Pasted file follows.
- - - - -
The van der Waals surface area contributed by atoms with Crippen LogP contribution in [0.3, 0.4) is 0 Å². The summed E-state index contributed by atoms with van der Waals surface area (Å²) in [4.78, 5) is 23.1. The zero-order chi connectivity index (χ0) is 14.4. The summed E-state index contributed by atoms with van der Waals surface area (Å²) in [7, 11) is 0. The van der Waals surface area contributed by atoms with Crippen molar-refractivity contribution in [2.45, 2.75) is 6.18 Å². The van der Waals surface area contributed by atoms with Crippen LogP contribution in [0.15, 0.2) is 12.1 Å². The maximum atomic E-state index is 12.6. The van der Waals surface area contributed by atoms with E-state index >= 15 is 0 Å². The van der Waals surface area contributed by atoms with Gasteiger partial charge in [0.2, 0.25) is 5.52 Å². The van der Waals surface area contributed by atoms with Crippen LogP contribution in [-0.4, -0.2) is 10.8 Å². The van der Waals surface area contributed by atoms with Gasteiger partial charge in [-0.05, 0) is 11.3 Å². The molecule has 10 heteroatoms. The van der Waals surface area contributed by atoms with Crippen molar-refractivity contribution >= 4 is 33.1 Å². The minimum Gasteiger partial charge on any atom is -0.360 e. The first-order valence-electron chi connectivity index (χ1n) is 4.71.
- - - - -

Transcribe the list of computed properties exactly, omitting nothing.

The van der Waals surface area contributed by atoms with Crippen LogP contribution in [0.3, 0.4) is 0 Å². The summed E-state index contributed by atoms with van der Waals surface area (Å²) in [4.78, 5) is 23.1. The zero-order chi connectivity index (χ0) is 14.4. The summed E-state index contributed by atoms with van der Waals surface area (Å²) in [7, 11) is 0. The van der Waals surface area contributed by atoms with Crippen molar-refractivity contribution in [2.45, 2.75) is 6.18 Å². The van der Waals surface area contributed by atoms with Crippen LogP contribution in [0.15, 0.2) is 12.1 Å². The maximum atomic E-state index is 12.6. The van der Waals surface area contributed by atoms with E-state index >= 15 is 0 Å². The van der Waals surface area contributed by atoms with Gasteiger partial charge in [0.2, 0.25) is 5.52 Å². The van der Waals surface area contributed by atoms with Crippen LogP contribution in [-0.4, -0.2) is 10.8 Å². The van der Waals surface area contributed by atoms with Gasteiger partial charge in [-0.05, 0) is 11.3 Å². The molecule has 10 heteroatoms. The van der Waals surface area contributed by atoms with Crippen molar-refractivity contribution >= 4 is 33.1 Å². The minimum Gasteiger partial charge on any atom is -0.360 e. The first-order valence-electron chi connectivity index (χ1n) is 4.71.